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Title: Political parties in a new society : the case of Israel
Author: Shapiro, Ovadia
Awarding Body: University of Glasgow
Current Institution: University of Glasgow
Date of Award: 1972
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The "leitmotifs" of this dissertation are: 1) that the emergence of Israel's party system is one aspect of a broader process of "society building"; 2) that "pre-situational" cleavages had a central part in the growth of party-political differentiation.: 3) that the establishment of the State of Israel led to the institutionali-sation of a unified party-system within one polity. The first part discusses the parties of the present and the frameworks of the past. The present Israeli party-system is presented in the first chapter as a multi-party one, with a tendency towards concentration of power in a few large blocs and with a predominant party which does not, however, command a majority in the legislature. Israel is, therefore, characterised by the combination of a predominant party and a coalition government. The second chapter traces the various frameworks, out of which these parties developed. The Jewish people in general, and particularly the Zionist Organisation and the Jewish community in Palestine (the "Yishuv")) are the subjects of discussion. The general idea behind this discussion is that parties had their origins in various frameworks, while a common framework for interaction was only in its rudimentary stages. The second part is devoted to a general discussion of Israel's major parties in historical-political perspective. The point of departure is usually the present party or bloc, while the focus of the discussion moves to the "early" past and the various developments. Chapter 3 is a short introductory chapter which deals with concepts and definition, and their relevance to this study. It is followed by four chapters, which deal with the Labour Party (Ch. 4), the complex of General-Zionist and "bourgeois" parties and political formations (Ch. 5), the Revisionist Party of the pre-State era and the emergence of the present Herut Party (Ch. 6) and the religious parties (Ch. 7). Ethnic formations of the pre-State era are also discussed. in Ch. 7. Throughout the discussion in Part II, the growth of the various parties is traced. This is accompanied by a presentation of major social and political cleavages which are related directly to the emergence of the party under discussion. These cleavages are, however, in many cases, central to the whole subject. The aim of this method of presentation is to gradually acquaint the reader with both the emerging parties, the major cleavages and the emerging polity. The third part, composed of one chapter, is devoted to general con-clusions. In its first sections, there is an attempt to apply the "Lipset-Bokkan" model of cleavages to the material presented throughout the study. This model is thus used as a tool for explanation of the origins of the major parties of which the Israeli system is now composed. Later sections deal with various mechanisms which regulated the re-lations among parties and political formations in the Yishuv, viz the Yishuvls version of accommodation and Verzuiling. The final sections deal with the transition to conditions of statehood and the emergence of a predominant party, within the context of the pre-State and State coalitions and "Verzuiling".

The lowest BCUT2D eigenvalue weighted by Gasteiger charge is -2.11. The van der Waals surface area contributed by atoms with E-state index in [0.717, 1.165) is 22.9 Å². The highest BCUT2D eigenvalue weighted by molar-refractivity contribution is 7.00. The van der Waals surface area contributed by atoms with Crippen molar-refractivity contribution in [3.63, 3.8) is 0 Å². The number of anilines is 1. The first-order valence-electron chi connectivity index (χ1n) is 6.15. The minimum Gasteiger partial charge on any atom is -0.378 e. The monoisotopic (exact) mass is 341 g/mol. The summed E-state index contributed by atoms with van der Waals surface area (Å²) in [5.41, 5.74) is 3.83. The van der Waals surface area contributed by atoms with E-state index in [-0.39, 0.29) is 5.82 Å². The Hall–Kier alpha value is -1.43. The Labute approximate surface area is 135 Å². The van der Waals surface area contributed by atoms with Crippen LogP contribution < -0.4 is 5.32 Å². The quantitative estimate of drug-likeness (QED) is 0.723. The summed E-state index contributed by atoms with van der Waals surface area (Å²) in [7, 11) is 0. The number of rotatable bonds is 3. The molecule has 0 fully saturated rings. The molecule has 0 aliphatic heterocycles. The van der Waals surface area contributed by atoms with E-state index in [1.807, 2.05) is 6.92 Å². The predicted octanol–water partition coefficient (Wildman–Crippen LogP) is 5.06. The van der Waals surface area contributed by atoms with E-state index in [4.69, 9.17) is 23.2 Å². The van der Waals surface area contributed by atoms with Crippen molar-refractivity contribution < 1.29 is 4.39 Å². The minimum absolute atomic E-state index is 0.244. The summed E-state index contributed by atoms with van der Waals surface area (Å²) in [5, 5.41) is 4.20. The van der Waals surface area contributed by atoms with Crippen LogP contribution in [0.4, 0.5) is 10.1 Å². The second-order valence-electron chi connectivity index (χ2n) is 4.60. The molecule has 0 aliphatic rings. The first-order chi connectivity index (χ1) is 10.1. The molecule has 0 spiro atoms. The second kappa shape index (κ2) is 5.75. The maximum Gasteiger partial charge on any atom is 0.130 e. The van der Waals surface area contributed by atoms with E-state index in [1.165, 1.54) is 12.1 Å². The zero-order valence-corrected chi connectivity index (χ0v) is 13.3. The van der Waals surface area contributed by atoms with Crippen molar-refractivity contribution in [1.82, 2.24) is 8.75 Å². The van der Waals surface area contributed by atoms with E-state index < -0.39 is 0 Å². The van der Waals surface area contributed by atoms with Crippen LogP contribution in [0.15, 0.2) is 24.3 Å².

Supervisor: Not available Sponsor: Not available
Qualification Name: Thesis (Ph.D.) Qualification Level: Doctoral
EThOS ID:  DOI: Not available